Why Super Delegates don’t matter.
The Democratic Party has an elitist system of Super Delegates that are free from the restraints of democracy. Indeed, like the Patrician class of Ancient Rome, these Super Delegates are exempt from many responsibilities of lower classes, such as the democratic process and political transparency.
Also, like the Patrician class, favoritism plays a big role. There are no controls on Super Delegates. Individuals can be easily bribed with promises of money, political power or future favors. It is no wonder that they tend to support Washington insiders.
Super Delegates were introduced in 1982, after the “outsider” Jimmy Carter won the Democratic nomination. High ranking Democrats wanted a buffer to insure that they could keep the electorate from choosing their leader. In fact, they were created to stop what is happening today.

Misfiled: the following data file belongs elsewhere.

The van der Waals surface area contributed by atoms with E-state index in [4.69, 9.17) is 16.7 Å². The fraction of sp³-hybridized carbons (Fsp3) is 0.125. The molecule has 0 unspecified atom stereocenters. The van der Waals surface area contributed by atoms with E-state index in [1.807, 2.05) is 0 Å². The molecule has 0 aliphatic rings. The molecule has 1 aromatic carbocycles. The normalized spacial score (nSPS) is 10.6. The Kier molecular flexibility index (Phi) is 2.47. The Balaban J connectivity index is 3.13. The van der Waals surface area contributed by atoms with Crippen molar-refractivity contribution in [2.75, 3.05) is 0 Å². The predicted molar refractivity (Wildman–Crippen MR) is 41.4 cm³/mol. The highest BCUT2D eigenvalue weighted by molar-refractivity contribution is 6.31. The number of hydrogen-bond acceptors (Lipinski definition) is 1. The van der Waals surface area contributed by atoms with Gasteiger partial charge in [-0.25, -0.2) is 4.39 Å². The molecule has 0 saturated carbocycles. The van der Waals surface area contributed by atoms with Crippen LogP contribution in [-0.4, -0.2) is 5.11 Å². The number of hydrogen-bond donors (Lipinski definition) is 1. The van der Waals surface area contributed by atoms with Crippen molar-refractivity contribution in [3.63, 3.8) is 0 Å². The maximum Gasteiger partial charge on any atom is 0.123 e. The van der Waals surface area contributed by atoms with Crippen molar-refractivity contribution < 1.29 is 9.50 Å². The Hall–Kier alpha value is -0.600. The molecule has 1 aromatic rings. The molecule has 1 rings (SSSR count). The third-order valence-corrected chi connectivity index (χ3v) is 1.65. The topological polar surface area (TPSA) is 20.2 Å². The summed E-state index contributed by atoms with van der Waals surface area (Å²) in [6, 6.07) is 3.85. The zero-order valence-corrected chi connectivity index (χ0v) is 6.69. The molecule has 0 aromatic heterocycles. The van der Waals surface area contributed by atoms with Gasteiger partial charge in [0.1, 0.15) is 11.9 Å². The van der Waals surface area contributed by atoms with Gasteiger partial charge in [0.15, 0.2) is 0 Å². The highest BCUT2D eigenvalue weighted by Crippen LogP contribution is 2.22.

Here’s why they don’t matter. And why the media has to stop counting them along side the Pledged Delegates.
Firstly, Super Delegates votes aren’t binding. This means that up until the Party Congress they can flip-flop like the best of Hillarys.
Secondly, Super Delegates make a mockery of representative government. And they know this. If they were to go against the popular vote at the Democratic Convention they would tear the Democratic Party apart, effectively giving the White House to the Republicans.
As would they herald the demise of their very plush, if inconsequential, positions.
This is why Super Delegates don’t matter. Like a ne’er-do-well relative, we can’t make them disappear (yet). But we can ignore them.